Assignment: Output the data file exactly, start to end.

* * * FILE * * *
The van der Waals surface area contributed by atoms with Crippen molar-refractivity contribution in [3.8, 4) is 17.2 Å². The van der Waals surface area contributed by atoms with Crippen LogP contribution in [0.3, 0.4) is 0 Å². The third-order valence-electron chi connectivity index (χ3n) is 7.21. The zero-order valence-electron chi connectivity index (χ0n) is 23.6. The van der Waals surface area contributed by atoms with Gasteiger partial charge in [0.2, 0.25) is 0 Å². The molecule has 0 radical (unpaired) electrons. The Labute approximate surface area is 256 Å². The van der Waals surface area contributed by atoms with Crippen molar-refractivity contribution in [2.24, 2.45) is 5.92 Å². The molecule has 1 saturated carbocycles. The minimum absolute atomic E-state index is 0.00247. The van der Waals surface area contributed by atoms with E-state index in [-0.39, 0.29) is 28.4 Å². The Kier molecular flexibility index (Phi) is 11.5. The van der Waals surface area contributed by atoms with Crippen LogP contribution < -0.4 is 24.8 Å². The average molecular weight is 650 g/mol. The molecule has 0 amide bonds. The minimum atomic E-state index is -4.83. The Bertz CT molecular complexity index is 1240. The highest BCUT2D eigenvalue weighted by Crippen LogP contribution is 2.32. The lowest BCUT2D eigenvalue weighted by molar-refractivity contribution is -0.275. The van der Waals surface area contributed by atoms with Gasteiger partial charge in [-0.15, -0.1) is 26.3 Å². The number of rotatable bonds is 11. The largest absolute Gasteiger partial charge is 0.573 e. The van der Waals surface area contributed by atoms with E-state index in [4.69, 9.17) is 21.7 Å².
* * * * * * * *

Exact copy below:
The van der Waals surface area contributed by atoms with Crippen molar-refractivity contribution in [3.8, 4) is 17.2 Å². The van der Waals surface area contributed by atoms with Crippen LogP contribution in [0.3, 0.4) is 0 Å². The third-order valence-electron chi connectivity index (χ3n) is 7.21. The zero-order valence-electron chi connectivity index (χ0n) is 23.6. The van der Waals surface area contributed by atoms with Gasteiger partial charge in [0.2, 0.25) is 0 Å². The molecule has 0 radical (unpaired) electrons. The Labute approximate surface area is 256 Å². The van der Waals surface area contributed by atoms with Crippen molar-refractivity contribution in [2.24, 2.45) is 5.92 Å². The molecule has 1 saturated carbocycles. The minimum absolute atomic E-state index is 0.00247. The van der Waals surface area contributed by atoms with E-state index in [-0.39, 0.29) is 28.4 Å². The Kier molecular flexibility index (Phi) is 11.5. The van der Waals surface area contributed by atoms with Crippen LogP contribution < -0.4 is 24.8 Å². The average molecular weight is 650 g/mol. The molecule has 0 amide bonds. The minimum atomic E-state index is -4.83. The Bertz CT molecular complexity index is 1240. The highest BCUT2D eigenvalue weighted by Crippen LogP contribution is 2.32. The lowest BCUT2D eigenvalue weighted by molar-refractivity contribution is -0.275. The van der Waals surface area contributed by atoms with Gasteiger partial charge in [-0.15, -0.1) is 26.3 Å². The number of rotatable bonds is 11. The largest absolute Gasteiger partial charge is 0.573 e. The van der Waals surface area contributed by atoms with E-state index in [4.69, 9.17) is 21.7 Å².